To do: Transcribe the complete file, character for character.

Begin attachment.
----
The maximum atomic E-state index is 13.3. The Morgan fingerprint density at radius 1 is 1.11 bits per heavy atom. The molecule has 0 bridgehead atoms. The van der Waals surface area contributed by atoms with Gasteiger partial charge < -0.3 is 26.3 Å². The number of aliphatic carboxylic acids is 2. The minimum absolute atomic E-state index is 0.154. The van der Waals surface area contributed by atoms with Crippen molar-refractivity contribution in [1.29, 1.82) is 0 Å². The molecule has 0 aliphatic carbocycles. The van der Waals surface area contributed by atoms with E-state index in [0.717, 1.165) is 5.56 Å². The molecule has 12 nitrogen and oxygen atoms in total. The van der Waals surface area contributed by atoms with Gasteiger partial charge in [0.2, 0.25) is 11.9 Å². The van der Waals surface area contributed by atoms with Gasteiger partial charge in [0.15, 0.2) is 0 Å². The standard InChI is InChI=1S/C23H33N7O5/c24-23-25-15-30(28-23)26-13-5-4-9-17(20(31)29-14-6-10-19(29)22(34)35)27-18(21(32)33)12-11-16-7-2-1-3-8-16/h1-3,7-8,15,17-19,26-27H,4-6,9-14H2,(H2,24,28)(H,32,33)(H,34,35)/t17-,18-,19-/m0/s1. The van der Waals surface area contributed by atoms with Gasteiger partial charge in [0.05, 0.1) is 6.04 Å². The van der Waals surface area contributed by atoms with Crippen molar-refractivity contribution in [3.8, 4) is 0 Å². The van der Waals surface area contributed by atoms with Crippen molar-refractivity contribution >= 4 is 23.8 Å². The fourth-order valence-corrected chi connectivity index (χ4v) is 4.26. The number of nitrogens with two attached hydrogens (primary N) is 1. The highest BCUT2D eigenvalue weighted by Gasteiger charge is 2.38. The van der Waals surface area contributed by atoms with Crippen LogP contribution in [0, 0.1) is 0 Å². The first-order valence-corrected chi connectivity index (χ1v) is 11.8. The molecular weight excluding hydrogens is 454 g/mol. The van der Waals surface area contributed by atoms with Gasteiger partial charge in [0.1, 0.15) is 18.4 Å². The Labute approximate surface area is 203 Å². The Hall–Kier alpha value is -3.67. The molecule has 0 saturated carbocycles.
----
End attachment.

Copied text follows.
The maximum atomic E-state index is 13.3. The Morgan fingerprint density at radius 1 is 1.11 bits per heavy atom. The molecule has 0 bridgehead atoms. The van der Waals surface area contributed by atoms with Gasteiger partial charge < -0.3 is 26.3 Å². The number of aliphatic carboxylic acids is 2. The minimum absolute atomic E-state index is 0.154. The van der Waals surface area contributed by atoms with Crippen molar-refractivity contribution in [1.29, 1.82) is 0 Å². The molecule has 0 aliphatic carbocycles. The van der Waals surface area contributed by atoms with E-state index in [0.717, 1.165) is 5.56 Å². The molecule has 12 nitrogen and oxygen atoms in total. The van der Waals surface area contributed by atoms with Gasteiger partial charge in [0.2, 0.25) is 11.9 Å². The van der Waals surface area contributed by atoms with Gasteiger partial charge in [0.15, 0.2) is 0 Å². The standard InChI is InChI=1S/C23H33N7O5/c24-23-25-15-30(28-23)26-13-5-4-9-17(20(31)29-14-6-10-19(29)22(34)35)27-18(21(32)33)12-11-16-7-2-1-3-8-16/h1-3,7-8,15,17-19,26-27H,4-6,9-14H2,(H2,24,28)(H,32,33)(H,34,35)/t17-,18-,19-/m0/s1. The van der Waals surface area contributed by atoms with Gasteiger partial charge in [0.05, 0.1) is 6.04 Å². The van der Waals surface area contributed by atoms with Crippen molar-refractivity contribution in [3.8, 4) is 0 Å². The van der Waals surface area contributed by atoms with Crippen molar-refractivity contribution >= 4 is 23.8 Å². The fourth-order valence-corrected chi connectivity index (χ4v) is 4.26. The number of nitrogens with two attached hydrogens (primary N) is 1. The highest BCUT2D eigenvalue weighted by Gasteiger charge is 2.38. The van der Waals surface area contributed by atoms with Crippen LogP contribution in [0, 0.1) is 0 Å². The first-order valence-corrected chi connectivity index (χ1v) is 11.8. The molecular weight excluding hydrogens is 454 g/mol. The van der Waals surface area contributed by atoms with Gasteiger partial charge in [0.1, 0.15) is 18.4 Å². The Labute approximate surface area is 203 Å². The Hall–Kier alpha value is -3.67. The molecule has 0 saturated carbocycles.